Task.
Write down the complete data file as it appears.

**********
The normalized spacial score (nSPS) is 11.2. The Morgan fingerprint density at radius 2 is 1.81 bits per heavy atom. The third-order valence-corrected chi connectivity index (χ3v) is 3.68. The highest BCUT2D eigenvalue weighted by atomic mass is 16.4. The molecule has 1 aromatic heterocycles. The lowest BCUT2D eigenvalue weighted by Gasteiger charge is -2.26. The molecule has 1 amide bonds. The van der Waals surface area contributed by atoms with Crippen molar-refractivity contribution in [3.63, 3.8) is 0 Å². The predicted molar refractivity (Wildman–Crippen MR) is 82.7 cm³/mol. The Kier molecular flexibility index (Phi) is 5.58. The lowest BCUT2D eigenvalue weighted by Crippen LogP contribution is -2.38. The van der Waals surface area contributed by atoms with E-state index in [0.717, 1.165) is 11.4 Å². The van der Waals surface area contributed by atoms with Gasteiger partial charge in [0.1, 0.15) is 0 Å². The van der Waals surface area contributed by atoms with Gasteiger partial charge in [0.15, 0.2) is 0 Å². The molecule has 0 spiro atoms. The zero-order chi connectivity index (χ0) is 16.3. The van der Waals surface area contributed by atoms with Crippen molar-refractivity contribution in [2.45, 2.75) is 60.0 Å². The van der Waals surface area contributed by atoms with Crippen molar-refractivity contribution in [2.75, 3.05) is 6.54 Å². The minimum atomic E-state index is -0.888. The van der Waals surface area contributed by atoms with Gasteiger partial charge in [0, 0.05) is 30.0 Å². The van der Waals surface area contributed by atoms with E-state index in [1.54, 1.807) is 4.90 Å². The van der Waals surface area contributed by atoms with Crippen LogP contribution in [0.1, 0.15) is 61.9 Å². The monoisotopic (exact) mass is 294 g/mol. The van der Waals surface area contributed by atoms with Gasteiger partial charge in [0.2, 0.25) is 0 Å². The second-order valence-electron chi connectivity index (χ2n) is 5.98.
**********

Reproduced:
The normalized spacial score (nSPS) is 11.2. The Morgan fingerprint density at radius 2 is 1.81 bits per heavy atom. The third-order valence-corrected chi connectivity index (χ3v) is 3.68. The highest BCUT2D eigenvalue weighted by atomic mass is 16.4. The molecule has 1 aromatic heterocycles. The lowest BCUT2D eigenvalue weighted by Gasteiger charge is -2.26. The molecule has 1 amide bonds. The van der Waals surface area contributed by atoms with Crippen molar-refractivity contribution in [3.63, 3.8) is 0 Å². The predicted molar refractivity (Wildman–Crippen MR) is 82.7 cm³/mol. The Kier molecular flexibility index (Phi) is 5.58. The lowest BCUT2D eigenvalue weighted by Crippen LogP contribution is -2.38. The van der Waals surface area contributed by atoms with E-state index in [0.717, 1.165) is 11.4 Å². The van der Waals surface area contributed by atoms with Gasteiger partial charge in [0.1, 0.15) is 0 Å². The van der Waals surface area contributed by atoms with Gasteiger partial charge in [0.15, 0.2) is 0 Å². The molecule has 0 spiro atoms. The zero-order chi connectivity index (χ0) is 16.3. The van der Waals surface area contributed by atoms with Crippen molar-refractivity contribution in [2.45, 2.75) is 60.0 Å². The van der Waals surface area contributed by atoms with Crippen molar-refractivity contribution in [2.75, 3.05) is 6.54 Å². The minimum atomic E-state index is -0.888. The van der Waals surface area contributed by atoms with Gasteiger partial charge in [0, 0.05) is 30.0 Å². The van der Waals surface area contributed by atoms with E-state index in [1.54, 1.807) is 4.90 Å². The van der Waals surface area contributed by atoms with Crippen LogP contribution in [0.1, 0.15) is 61.9 Å². The monoisotopic (exact) mass is 294 g/mol. The van der Waals surface area contributed by atoms with Gasteiger partial charge in [0.2, 0.25) is 0 Å². The second-order valence-electron chi connectivity index (χ2n) is 5.98.